Gerald Jones beats the odds

When team doctors told him that a slow-healing wrist injury would sideline him for much of preseason camp, Tennessee's Gerald Jones sought a second opinion ... his own.

Knowing he projects to be the centerpiece of the Vols' 2009 attack, the 6-0, 199-pound junior receiver decided that the wrist injury would NOT cost him any practice time. Then he made sure his self-diagnosis proved accurate.

In spite of a cast on his left wrist, Gerald Jones competed full-speed in Tuesday's opening workout at Haslam Field. He ran some good routes. He showcased some sharp cuts. He made some nifty catches. In short, he looked just like the Gerald Jones that led Tennessee with 30 catches last fall ... except for the cast.

Even when team doctors suggested he might not be healthy in time for Tennessee's Sept. 5 opener, Jones knew he would prove their gloomy forecast wrong.

"No doubt," he said, literally beaming at the conclusion of Tuesday's practice. "My mind was set. I was going to practice the first day of practice no matter what. I relaxed and I healed and I rehabbed and I did what it took for me to do. And my wrist didn't give me any problems today."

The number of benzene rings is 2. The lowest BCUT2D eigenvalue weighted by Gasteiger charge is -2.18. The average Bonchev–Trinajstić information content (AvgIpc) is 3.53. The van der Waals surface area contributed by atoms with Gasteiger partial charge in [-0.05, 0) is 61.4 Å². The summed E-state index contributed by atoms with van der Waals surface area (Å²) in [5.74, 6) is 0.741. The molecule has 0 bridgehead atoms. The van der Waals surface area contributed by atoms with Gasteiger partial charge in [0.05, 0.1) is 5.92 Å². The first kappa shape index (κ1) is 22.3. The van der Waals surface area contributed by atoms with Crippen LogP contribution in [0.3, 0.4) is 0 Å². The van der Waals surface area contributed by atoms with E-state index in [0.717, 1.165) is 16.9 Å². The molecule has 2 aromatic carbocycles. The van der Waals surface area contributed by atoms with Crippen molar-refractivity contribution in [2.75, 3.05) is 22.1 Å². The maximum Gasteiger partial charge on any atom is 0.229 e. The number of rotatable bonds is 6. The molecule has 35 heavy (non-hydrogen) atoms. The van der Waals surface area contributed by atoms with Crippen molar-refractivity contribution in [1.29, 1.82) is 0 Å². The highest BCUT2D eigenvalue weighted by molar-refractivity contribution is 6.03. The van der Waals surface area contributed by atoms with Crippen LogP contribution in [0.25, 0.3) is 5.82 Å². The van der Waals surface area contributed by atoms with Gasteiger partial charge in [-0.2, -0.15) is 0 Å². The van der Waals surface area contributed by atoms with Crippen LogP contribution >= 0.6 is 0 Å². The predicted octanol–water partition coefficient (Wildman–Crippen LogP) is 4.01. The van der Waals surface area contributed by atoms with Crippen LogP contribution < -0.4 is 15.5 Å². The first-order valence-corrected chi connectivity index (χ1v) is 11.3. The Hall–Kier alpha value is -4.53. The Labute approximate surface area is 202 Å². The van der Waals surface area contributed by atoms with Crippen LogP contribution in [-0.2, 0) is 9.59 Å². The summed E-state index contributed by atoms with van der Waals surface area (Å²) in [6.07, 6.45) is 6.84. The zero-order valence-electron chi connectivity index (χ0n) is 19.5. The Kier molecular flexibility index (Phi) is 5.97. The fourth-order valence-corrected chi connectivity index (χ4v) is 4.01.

Asked if he could play if the Vols had a game scheduled on Tuesday, Jones smiled.

"Yeah," he said. "I would play with this cast on, but I would play."

Frank Wilson, Tennessee's first-year wide receivers coach, applauded Jones' determination. The Vol aide believes Jones' presence at practice sent a message to his teammates.

"It says a lot," Wilson said. "It speaks volumes of his character ... what type of person he is. That competitive nature becomes contagious. To have him out here practicing the way he did out here today speaks volumes. Those younger kids see that and, hopefully, they can replicate that and show that work ethic that he displays."

Vol coaches exhibited quite a work ethic on Tuesday, too. As was the case last spring, their energy and enthusiasm remained at a high level throughout the three-hour workout. But that didn't surprise Jones.

"With these coaches, I don't expect nothing less than their best," he said. "They're always going to be up-tempo. They're always going to be yelling and screaming and pushing us to (play to) the best of our abilities.

"If they ever get underneath that, then I'll be worried."


Inside Tennessee Top Stories